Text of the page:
There’s no denying it, the Americans know how to do dessert. The rise of mouthwatering confection meccas like The Hummingbird Bakery means we’ve come to think nothing of putting away giant slabs of brownie, cupcakes smothered in inches of icing and whoopie pies the size of cricket balls. Dessert has become super-sweet, super-sized, and certainly not subtle.
For someone like me with a sweet tooth and eyes bigger than my stomach, this isn’t necessarily a bad thing. I’ve got the recipe books, I eat the goodies and I love the fact you can legitimately eat a miniature cake topped with half a pack of whipped butter and icing sugar cunningly disguised as ‘frosting’. But in amongst all the big, bold sugar-bullies, another slightly more subtle sweet treat is on the ascendancy.
Yep, I’m talking about macarons. Delicate and round, crisp on the outside, smooth and soft in the middle and sandwiched together with the merest suggestion of ganache, the macaron packs a sugary punch well above its feather-light weight. Although I’d seen the beautiful window displays in Ladurée, more fashion-collection and jewel-like than food, I have to admit they weren’t particularly high on my radar. But a couple of weeks ago my parents mentioned that they were going to Paris and my Dad asked if I’d like him to bring me back some macarons.
Of course I said yes, but being the impatient type , once I had the idea in my head, I wanted to see if this French delicacy was something I could make myself. I had a quick scan of my recipe books, and found a gorgeous sounding salty peanut and caramel macaroon (note spelling difference) recipe in Ottolenghi, The Cookbook. In fact it features a double page spread of macaroon variations, so I decided to mix and match to make this Snickers version; rich cocoa shells filled with itchingly sweet dulce de leche, offset by a subtle crunch of sea salt and peanut. Possibly a little vulgar for French sensibilities – Pierre Herme might not approve – but totally delicious nonetheless.
I couldn’t have asked for better results first time round. The macarons turned out perfectly crisp with an egg-shell like crust, soft, almost meringue-like centre and a beautiful ‘foot’ – the crackly ringlet surrounding the flat side of each half. The simplicity of the recipe and apparent adaptability drove me online to see what other variations I could find. All I can say is I’m glad I did my googling after this first attempt.
The web is full of words of warning about the difficulty of making macarons, as well as numerous tips for achieving that perfect texture – ageing egg-whites for up to two days, leaving the mixture out for hours before baking, stirring the mixture exactly 50 times…the list goes on. Some of these tips sound pretty good (for the best summary, see David Lebowitz’s brilliant blog), but the onslaught of advice is also a little off-putting for the amateur baker. Yes macaron-making requires a little more technique than slinging together ingredients for a batch of brownies, but even brownies can go wrong if you’re not careful, and in much the same way macarons can definitely go right.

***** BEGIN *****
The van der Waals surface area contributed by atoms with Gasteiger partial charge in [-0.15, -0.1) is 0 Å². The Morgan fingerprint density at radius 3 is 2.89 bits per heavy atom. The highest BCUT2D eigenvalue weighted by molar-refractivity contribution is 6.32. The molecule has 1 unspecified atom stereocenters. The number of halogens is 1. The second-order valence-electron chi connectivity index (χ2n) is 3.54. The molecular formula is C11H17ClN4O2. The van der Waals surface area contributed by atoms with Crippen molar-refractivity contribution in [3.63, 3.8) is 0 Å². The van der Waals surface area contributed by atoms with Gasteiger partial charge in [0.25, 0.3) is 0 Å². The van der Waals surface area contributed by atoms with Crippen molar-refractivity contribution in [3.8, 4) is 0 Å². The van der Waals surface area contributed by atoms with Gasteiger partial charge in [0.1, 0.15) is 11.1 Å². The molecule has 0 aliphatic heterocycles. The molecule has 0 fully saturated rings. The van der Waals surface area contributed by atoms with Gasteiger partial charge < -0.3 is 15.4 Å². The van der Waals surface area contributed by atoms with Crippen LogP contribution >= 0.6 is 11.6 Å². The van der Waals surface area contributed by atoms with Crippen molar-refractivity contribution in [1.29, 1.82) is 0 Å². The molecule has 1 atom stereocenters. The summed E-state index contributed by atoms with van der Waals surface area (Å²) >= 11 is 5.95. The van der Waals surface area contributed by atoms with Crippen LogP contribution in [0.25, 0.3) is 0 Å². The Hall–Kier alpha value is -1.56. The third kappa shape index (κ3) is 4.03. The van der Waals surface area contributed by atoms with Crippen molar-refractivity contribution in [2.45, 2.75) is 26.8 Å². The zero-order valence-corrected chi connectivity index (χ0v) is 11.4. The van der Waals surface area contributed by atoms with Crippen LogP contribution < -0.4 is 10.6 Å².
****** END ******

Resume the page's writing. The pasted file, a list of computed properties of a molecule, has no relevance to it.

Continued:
This recipe is the perfect introduction, and once you’ve cracked it there’s so much fun to be had – from simple chocolate, vanilla or coffee through to more exotic combinations such a lime and basil, chocolate and passion fruit, salted caramel, rose, orange and more. And you can probably consume a whole box before you reach the calorie equivalent of an American-sized cupcake. Happy days.
For the macarons
(makes about 20)
110g icing sugar
50g ground almonds
12g cocoa powder
2 free range egg whites (60g total)
40g caster sugar
For the caramel filling
30g natural roasted peanuts, finely chopped
100g dulce de leche
Generous pinch sea salt
Preheat the oven to 170 degrees C/Gas Mark 3. Sift together the icing sugar, ground almonds and cocoa in a large, dry bowl.
Place the egg whites and caster sugar in a separate bowl and, using a hand-held whisk, whisk on full speed until a thick, aerated meringue forms. It should be firm, but not too dry.
Take a third of the meringue and fold it into the almond and sugar mix. At this point my mix looked really lumpy and weird, like dried out breadcrumbs, so I started to worry something might have gone wrong. It hadn’t. Once vaguely incorporated, pour the sugar/almond/egg mix into the remaining meringue and fold gently (this is important so you don’t knock all the air out) until fully incorporated. The resulting mixture should be smooth, thick and glossy.
Take a sheet of baking parchment ans ‘glue’ it to your baking sheet using tiny dots of the macaron mixture. Fill a piping bag with the macaron mix and pipe tiny, shallow discs onto the sheet, slightly spaced apart. They should be approximately the size of a two pound coin.
Tap the tray vigorously on a flat surface to help level out the mixture and leave for minimum 30 mins. This will help the macarons develop their trademark shell.
To bake, pop the tray into the oven and leave for 10-12 mins. The macarons are cooked when you can lift them easily from the tray with a palette knife and the top is firm, but not coloured. Remove from the oven as soon as they reach this stage so they don’t overcook, and leave aside to cool completely.
To make the filling, mix the peanuts, dulce de leche and sea salt together. Taste to check salt levels – you want sweetness balanced by a fair amount of saltiness, a bit like peanut butter. Spread or pipe a blob about the size of your thumbnail onto a macaron half and sandwich together, squeezing gently. Leave to firm up at room temperature or pop in the fridge to speed up the process (although remember macarons are best served at room temperature). Enjoy.